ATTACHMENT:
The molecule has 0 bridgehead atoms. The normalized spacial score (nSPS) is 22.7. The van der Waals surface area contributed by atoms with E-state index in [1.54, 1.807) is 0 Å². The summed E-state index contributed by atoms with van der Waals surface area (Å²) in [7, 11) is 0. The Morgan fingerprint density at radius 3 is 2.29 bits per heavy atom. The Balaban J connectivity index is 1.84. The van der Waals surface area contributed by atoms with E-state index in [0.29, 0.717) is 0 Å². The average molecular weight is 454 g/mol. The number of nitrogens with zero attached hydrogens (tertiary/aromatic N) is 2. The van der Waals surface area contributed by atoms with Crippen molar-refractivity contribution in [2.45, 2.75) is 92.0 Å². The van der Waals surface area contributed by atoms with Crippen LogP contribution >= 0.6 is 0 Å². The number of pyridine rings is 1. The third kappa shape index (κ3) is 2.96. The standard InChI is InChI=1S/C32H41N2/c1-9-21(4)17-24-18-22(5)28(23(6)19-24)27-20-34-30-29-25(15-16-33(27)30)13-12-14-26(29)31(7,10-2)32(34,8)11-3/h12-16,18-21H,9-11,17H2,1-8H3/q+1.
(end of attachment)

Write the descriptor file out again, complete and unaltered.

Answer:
The molecule has 0 bridgehead atoms. The normalized spacial score (nSPS) is 22.7. The van der Waals surface area contributed by atoms with E-state index in [1.54, 1.807) is 0 Å². The summed E-state index contributed by atoms with van der Waals surface area (Å²) in [7, 11) is 0. The Morgan fingerprint density at radius 3 is 2.29 bits per heavy atom. The Balaban J connectivity index is 1.84. The van der Waals surface area contributed by atoms with E-state index in [0.29, 0.717) is 0 Å². The average molecular weight is 454 g/mol. The number of nitrogens with zero attached hydrogens (tertiary/aromatic N) is 2. The van der Waals surface area contributed by atoms with Crippen molar-refractivity contribution in [2.45, 2.75) is 92.0 Å². The van der Waals surface area contributed by atoms with Crippen LogP contribution >= 0.6 is 0 Å². The number of pyridine rings is 1. The third kappa shape index (κ3) is 2.96. The standard InChI is InChI=1S/C32H41N2/c1-9-21(4)17-24-18-22(5)28(23(6)19-24)27-20-34-30-29-25(15-16-33(27)30)13-12-14-26(29)31(7,10-2)32(34,8)11-3/h12-16,18-21H,9-11,17H2,1-8H3/q+1.